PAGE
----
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* Traders square positions ahead of expected Wed. Fed rate hike
* 30-,10-year yields hit 3-month highs overnight
* Interest rate futures imply 95.2 pct chance of rate hike- FedWatch
By Sam Forgione
NEW YORK, March 14 (Reuters) - U.S. Treasury yields edged lower on Tuesday, with those on long-dated and benchmark bonds retreating from three-month highs touched overnight as traders neutralized bets on the eve of a Federal Reserve policy decision.
While a rate increase from the Fed on Wednesday was largely anticipated, the question of whether policymakers would signal a more aggressive pace of monetary tightening remained less certain.
In overnight trading, yields touched three-month highs of 3.215 percent for 30-year Treasuries and 2.629 percent for the 10-year. They moved lower, though, as traders looked to offset recent selling of Treasuries ahead of the Fed statement by buying back U.S. government debt, a strategy known as position-squaring.
Interest rates futures implied traders saw a 95.2 percent chance the Fed would announce it was raising rates by a quarter percentage-point at the end of its two-day policy meeting, CME Group's FedWatch program showed. Those expectations were up from 93.0 percent on Monday.
"Markets are staying relatively quiet in front of the Fed," said Lou Brien, market strategist at DRW Trading in Chicago. He said weakness in riskier U.S. stocks also stoked demand for safe-haven U.S. Treasuries.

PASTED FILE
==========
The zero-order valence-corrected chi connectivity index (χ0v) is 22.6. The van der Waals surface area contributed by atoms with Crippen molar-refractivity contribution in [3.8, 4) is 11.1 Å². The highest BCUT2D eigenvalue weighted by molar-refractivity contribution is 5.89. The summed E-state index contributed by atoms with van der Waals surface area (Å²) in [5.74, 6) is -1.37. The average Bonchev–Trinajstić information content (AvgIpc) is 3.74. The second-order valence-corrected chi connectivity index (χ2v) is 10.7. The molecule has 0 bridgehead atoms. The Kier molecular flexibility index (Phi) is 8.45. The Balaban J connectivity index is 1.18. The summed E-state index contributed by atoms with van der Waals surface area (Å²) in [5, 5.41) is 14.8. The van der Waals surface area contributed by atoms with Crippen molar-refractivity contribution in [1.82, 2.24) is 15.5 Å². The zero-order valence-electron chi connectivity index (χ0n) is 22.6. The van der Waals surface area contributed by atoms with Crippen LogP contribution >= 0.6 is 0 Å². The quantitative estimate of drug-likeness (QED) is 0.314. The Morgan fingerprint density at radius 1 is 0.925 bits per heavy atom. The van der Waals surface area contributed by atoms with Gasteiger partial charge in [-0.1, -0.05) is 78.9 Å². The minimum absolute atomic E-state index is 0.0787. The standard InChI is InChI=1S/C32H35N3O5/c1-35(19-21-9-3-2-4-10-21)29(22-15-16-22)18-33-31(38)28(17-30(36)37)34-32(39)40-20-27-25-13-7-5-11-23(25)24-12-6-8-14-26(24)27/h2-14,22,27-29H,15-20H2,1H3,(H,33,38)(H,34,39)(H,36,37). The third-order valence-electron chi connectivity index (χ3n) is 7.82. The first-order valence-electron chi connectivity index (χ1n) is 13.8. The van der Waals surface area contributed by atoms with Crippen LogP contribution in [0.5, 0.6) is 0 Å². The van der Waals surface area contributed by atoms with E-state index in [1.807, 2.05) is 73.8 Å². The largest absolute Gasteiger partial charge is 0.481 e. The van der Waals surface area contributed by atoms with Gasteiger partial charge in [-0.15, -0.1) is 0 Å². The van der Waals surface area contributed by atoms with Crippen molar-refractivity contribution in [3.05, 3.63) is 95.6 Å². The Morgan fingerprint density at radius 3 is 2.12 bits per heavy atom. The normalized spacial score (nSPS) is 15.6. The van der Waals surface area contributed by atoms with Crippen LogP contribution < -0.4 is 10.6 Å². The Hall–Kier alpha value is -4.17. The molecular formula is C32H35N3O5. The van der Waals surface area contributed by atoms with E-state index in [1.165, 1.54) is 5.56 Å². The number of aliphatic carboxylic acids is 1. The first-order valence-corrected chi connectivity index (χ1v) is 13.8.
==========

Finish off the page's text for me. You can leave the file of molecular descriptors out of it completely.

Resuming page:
Fed policymakers' projections could suggest four rate hikes this year instead of the three projected in December, said Ellis Phifer, market strategist at Raymond James in Memphis, Tennessee.
Analysts said trading volumes appeared to be thin because of a blizzard in the northeastern United States, possibly leading to exaggerated yield moves throughout the day.
Benchmark 10-year Treasury notes were last up 4/32 in price, with yields falling to 2.593 percent from 2.607 percent late on Monday.
U.S. 30-year Treasuries prices were up 9/32. Yields dipped to 3.176 percent from 3.192 percent after hitting a three-month high of 3.215 percent overnight.
U.S. two-year notes, which are considered most vulnerable to Fed policy, were last roughly flat in price to yield 1.372 percent.
Besides the Fed statement, investors were awaiting the impact of central bank meetings in Britain and Japan, a gathering of G20 finance chiefs, U.S. President Donald Trump's first budget and the results of a tense election in the Netherlands. (Reporting by Sam Forgione; Editing by Lisa Von Ahn)